LOOKING FOR SPRING IN LONDON GALLERIES AND GARDENS
Unspeakable February storms and not being able to drive for a couple of weeks has meant that apart from being chauffeured to see this extraordinarily transformed – because so rarely flooded – water meadow in Suffolk:
there has been a slightly feverish need to get a horticultural fix in the city wherever it can be found.
The weather app on my iPhone last Tuesday foretold that despite black skies and continuous sheets of rain all morning – it would be sunny in the afternoon. By 1pm I could sense there might be some truth in this. I slammed the front door behind me and headed speedily for the Chelsea Physic Garden, lured by the idea of witnessing a snowdrop theatre and the knowledge that this beautiful walled garden in which grapefruit and pomegranates ripen to full size -outdoors! – would be the most sheltered place I could find if the weather suddenly turned on its head.
The snowdrop theatre was sweetly enchanting in its perfection and an intelligent, uncluttered way of comparing the different cultivars. You enter a dangerous world, of course, and it was swiftly done to lose my heart to the gorgeous, lantern shaped, seersucker-petalled Galanthus plicatus ‘Diggory’:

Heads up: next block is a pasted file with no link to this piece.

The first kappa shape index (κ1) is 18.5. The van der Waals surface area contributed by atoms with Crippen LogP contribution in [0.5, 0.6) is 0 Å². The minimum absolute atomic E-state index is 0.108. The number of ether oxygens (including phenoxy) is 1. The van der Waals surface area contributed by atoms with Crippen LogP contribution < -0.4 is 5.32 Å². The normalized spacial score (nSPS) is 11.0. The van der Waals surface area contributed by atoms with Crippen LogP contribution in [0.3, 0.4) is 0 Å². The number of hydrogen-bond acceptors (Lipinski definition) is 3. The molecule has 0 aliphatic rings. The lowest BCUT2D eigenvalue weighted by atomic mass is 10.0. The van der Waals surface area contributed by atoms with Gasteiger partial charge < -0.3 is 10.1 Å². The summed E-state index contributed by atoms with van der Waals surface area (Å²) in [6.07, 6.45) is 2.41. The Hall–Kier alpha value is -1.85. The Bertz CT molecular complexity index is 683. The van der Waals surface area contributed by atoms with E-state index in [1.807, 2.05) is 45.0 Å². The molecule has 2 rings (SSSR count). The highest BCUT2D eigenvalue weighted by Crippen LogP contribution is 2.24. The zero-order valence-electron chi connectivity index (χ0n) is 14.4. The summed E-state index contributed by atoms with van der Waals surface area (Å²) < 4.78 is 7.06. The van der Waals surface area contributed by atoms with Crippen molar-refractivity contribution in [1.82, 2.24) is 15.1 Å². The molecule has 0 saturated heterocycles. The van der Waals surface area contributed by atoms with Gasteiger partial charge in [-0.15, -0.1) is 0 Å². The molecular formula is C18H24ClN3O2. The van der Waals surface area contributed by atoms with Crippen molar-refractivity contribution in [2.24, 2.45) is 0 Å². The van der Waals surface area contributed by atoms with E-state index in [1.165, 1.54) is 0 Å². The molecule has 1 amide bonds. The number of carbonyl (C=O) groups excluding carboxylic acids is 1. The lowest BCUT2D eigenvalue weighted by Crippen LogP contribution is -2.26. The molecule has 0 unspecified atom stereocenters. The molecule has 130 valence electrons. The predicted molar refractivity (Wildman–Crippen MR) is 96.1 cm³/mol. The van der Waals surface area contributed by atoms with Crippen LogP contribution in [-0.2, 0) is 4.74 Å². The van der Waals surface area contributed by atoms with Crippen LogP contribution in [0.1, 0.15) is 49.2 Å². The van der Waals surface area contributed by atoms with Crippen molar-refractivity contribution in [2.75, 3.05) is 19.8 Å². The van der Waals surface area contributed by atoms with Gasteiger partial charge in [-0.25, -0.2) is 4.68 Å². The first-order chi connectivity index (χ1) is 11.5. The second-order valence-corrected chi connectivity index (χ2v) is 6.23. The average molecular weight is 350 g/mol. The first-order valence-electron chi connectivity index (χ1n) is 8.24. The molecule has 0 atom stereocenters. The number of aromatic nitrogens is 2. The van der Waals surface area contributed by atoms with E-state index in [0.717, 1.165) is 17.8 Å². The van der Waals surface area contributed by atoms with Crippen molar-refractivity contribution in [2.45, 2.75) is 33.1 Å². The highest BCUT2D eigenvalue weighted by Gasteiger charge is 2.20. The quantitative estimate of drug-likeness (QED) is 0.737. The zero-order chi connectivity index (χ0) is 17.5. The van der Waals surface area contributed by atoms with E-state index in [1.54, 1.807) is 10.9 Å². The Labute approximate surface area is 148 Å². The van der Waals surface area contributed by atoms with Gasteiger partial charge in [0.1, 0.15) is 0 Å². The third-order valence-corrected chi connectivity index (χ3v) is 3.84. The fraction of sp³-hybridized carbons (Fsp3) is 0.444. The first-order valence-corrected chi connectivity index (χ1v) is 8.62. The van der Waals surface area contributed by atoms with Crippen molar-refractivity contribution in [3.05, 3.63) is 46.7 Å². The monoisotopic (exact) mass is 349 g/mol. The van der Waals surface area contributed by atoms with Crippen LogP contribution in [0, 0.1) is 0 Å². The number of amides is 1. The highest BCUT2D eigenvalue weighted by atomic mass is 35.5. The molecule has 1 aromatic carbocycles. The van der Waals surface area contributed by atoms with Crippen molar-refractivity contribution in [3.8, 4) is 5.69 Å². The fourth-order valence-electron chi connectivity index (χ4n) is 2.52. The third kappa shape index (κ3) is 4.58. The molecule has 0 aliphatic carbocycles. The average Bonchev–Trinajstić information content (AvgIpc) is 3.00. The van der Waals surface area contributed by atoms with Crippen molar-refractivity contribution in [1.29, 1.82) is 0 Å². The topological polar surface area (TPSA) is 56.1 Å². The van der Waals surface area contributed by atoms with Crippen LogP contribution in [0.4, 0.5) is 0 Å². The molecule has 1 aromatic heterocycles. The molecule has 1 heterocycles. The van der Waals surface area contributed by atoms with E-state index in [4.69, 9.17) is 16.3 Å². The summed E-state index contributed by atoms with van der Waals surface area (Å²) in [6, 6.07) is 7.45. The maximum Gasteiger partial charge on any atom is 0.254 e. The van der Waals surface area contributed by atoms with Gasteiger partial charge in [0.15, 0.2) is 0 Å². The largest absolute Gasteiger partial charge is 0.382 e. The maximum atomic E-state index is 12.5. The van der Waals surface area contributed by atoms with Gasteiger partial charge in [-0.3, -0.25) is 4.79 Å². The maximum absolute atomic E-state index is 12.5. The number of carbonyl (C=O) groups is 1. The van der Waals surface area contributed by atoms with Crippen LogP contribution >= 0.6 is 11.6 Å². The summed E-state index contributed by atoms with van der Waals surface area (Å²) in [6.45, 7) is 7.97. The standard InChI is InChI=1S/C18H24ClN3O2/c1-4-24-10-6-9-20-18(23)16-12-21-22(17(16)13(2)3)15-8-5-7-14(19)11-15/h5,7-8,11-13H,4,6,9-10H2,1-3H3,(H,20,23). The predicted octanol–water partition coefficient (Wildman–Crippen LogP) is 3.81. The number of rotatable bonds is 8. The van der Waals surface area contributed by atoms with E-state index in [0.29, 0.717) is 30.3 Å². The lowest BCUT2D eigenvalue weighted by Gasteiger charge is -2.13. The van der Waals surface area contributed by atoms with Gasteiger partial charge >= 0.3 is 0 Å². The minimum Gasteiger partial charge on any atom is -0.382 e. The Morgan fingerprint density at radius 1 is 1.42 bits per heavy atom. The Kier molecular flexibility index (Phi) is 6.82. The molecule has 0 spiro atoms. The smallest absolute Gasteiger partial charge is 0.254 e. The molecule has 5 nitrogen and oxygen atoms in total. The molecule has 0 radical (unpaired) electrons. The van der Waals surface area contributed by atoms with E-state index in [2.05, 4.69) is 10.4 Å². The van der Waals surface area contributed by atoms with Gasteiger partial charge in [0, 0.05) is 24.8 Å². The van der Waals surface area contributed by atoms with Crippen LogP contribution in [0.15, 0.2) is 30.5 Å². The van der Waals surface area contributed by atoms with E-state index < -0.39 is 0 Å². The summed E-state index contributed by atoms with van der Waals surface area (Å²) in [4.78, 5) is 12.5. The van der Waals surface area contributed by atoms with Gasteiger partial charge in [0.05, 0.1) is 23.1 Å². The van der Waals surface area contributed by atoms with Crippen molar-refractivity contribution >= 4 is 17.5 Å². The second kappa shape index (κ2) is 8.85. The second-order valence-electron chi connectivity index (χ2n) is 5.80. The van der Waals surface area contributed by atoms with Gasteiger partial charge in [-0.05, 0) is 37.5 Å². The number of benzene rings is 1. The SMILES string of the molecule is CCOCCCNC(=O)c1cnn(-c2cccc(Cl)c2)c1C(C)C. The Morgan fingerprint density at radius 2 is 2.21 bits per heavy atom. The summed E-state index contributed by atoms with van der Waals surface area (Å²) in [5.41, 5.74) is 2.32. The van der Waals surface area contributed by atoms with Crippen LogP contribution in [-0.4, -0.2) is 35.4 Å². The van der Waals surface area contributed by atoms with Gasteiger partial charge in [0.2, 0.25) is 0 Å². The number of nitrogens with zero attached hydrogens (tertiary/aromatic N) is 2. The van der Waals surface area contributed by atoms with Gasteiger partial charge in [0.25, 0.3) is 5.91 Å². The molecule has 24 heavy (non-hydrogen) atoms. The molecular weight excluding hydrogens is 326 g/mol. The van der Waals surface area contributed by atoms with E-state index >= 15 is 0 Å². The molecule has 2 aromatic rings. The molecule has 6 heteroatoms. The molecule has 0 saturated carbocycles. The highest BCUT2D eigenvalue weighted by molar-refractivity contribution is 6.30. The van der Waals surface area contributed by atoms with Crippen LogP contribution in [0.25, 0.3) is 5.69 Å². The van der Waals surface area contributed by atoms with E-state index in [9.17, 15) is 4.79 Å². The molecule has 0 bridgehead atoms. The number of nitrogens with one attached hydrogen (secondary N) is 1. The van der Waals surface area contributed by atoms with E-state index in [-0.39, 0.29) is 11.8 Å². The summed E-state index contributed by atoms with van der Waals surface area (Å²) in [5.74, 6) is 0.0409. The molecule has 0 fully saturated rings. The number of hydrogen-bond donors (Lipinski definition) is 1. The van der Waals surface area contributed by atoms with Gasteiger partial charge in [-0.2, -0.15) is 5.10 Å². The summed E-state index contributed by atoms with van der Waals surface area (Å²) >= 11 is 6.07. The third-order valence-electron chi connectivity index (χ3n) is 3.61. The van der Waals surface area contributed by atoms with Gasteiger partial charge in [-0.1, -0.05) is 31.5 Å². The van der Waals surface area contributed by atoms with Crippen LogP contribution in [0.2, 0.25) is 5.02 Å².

But I soon fell, even more seriously, for another, quieter, utterly lovely snowdrop, Galanthus plicatus ‘Wendy’s Gold’ : I love the slight glow of its rich yellow markings and the slim bell-like simplicity of its petals. ‘Wendy’s Gold’ is the favourite snowdrop of botanical artist, Helga Crouch http:/www.wildlybotanical.co.uk whose storybook garden in Essex I have written about for the December 2014 edition of Gardens Illustrated Magazine. Helga has a reliable eye for the exquisite and it was brilliant to see ‘Wendy’s Gold’ for myself, better still to learn that it is again an easy garden snowdrop and best of all to be able to buy some there and then at the Physic Garden.
But it was also riveting, within the perfectly groomed context of the snowdrop theatre, to see that the darting elegance of the common snowdrop, Galanthus nivalis holding up so extremely well against its less well known – and more expensive – rivals.
There was a great, very simple idea at the Physic Garden for using Galanthus nivalis in large pots – mass planting the snow drops in a mound of soil and using moss to cover the bare earth: